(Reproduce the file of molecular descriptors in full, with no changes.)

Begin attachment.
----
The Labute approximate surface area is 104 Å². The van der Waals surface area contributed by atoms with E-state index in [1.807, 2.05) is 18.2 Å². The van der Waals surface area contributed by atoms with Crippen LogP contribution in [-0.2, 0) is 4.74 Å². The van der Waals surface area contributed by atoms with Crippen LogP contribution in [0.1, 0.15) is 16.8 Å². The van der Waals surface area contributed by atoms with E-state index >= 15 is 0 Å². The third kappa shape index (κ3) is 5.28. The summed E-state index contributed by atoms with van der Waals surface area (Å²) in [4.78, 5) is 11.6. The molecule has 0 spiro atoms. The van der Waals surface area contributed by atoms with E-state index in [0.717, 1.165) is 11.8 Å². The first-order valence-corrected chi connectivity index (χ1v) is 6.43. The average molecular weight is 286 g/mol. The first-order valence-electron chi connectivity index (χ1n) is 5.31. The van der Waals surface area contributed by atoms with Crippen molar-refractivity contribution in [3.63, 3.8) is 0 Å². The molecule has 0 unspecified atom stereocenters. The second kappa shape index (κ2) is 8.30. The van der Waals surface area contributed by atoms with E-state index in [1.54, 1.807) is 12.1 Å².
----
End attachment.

The Labute approximate surface area is 104 Å². The van der Waals surface area contributed by atoms with E-state index in [1.807, 2.05) is 18.2 Å². The van der Waals surface area contributed by atoms with Crippen LogP contribution in [-0.2, 0) is 4.74 Å². The van der Waals surface area contributed by atoms with Crippen LogP contribution in [0.1, 0.15) is 16.8 Å². The van der Waals surface area contributed by atoms with E-state index >= 15 is 0 Å². The third kappa shape index (κ3) is 5.28. The summed E-state index contributed by atoms with van der Waals surface area (Å²) in [4.78, 5) is 11.6. The molecule has 0 spiro atoms. The van der Waals surface area contributed by atoms with E-state index in [0.717, 1.165) is 11.8 Å². The first-order valence-corrected chi connectivity index (χ1v) is 6.43. The average molecular weight is 286 g/mol. The first-order valence-electron chi connectivity index (χ1n) is 5.31. The van der Waals surface area contributed by atoms with Crippen molar-refractivity contribution in [3.63, 3.8) is 0 Å². The molecule has 0 unspecified atom stereocenters. The second kappa shape index (κ2) is 8.30. The van der Waals surface area contributed by atoms with E-state index in [1.54, 1.807) is 12.1 Å².